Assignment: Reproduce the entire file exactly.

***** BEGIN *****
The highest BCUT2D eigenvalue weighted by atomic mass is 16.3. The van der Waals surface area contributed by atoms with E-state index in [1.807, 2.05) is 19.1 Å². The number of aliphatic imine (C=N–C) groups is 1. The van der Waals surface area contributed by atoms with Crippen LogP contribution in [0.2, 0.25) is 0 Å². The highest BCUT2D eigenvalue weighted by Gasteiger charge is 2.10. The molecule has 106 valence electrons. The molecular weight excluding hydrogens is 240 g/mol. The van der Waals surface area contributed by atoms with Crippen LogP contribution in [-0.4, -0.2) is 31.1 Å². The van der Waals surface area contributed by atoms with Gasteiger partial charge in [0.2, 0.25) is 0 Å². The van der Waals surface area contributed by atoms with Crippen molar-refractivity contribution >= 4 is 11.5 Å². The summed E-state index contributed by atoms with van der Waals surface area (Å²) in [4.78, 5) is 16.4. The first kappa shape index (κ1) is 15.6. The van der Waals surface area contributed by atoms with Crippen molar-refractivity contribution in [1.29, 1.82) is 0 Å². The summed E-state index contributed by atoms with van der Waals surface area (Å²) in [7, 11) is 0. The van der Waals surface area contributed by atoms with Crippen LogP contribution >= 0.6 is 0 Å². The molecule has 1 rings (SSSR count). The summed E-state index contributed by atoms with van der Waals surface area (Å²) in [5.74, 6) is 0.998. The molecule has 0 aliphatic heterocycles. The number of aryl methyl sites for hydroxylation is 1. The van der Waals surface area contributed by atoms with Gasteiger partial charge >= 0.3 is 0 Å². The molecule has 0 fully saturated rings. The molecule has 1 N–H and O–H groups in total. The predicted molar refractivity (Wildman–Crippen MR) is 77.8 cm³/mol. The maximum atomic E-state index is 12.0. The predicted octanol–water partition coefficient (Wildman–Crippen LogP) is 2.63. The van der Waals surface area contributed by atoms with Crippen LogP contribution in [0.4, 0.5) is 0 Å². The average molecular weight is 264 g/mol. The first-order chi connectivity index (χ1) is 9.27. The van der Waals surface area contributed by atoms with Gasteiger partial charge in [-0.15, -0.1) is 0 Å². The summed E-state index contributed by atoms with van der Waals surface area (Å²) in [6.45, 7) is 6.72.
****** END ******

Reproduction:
The highest BCUT2D eigenvalue weighted by atomic mass is 16.3. The van der Waals surface area contributed by atoms with E-state index in [1.807, 2.05) is 19.1 Å². The number of aliphatic imine (C=N–C) groups is 1. The van der Waals surface area contributed by atoms with Crippen LogP contribution in [0.2, 0.25) is 0 Å². The highest BCUT2D eigenvalue weighted by Gasteiger charge is 2.10. The molecule has 106 valence electrons. The molecular weight excluding hydrogens is 240 g/mol. The van der Waals surface area contributed by atoms with Crippen LogP contribution in [-0.4, -0.2) is 31.1 Å². The van der Waals surface area contributed by atoms with Gasteiger partial charge in [0.2, 0.25) is 0 Å². The van der Waals surface area contributed by atoms with Crippen molar-refractivity contribution >= 4 is 11.5 Å². The summed E-state index contributed by atoms with van der Waals surface area (Å²) in [4.78, 5) is 16.4. The first kappa shape index (κ1) is 15.6. The van der Waals surface area contributed by atoms with Crippen molar-refractivity contribution in [1.29, 1.82) is 0 Å². The summed E-state index contributed by atoms with van der Waals surface area (Å²) in [7, 11) is 0. The van der Waals surface area contributed by atoms with Crippen LogP contribution >= 0.6 is 0 Å². The molecule has 1 rings (SSSR count). The summed E-state index contributed by atoms with van der Waals surface area (Å²) in [5.74, 6) is 0.998. The molecule has 0 aliphatic heterocycles. The number of aryl methyl sites for hydroxylation is 1. The van der Waals surface area contributed by atoms with Gasteiger partial charge >= 0.3 is 0 Å². The molecule has 0 fully saturated rings. The molecule has 1 N–H and O–H groups in total. The predicted molar refractivity (Wildman–Crippen MR) is 77.8 cm³/mol. The maximum atomic E-state index is 12.0. The predicted octanol–water partition coefficient (Wildman–Crippen LogP) is 2.63. The van der Waals surface area contributed by atoms with Crippen LogP contribution in [0.4, 0.5) is 0 Å². The average molecular weight is 264 g/mol. The first-order chi connectivity index (χ1) is 9.27. The van der Waals surface area contributed by atoms with Gasteiger partial charge in [-0.15, -0.1) is 0 Å². The summed E-state index contributed by atoms with van der Waals surface area (Å²) in [6.45, 7) is 6.72.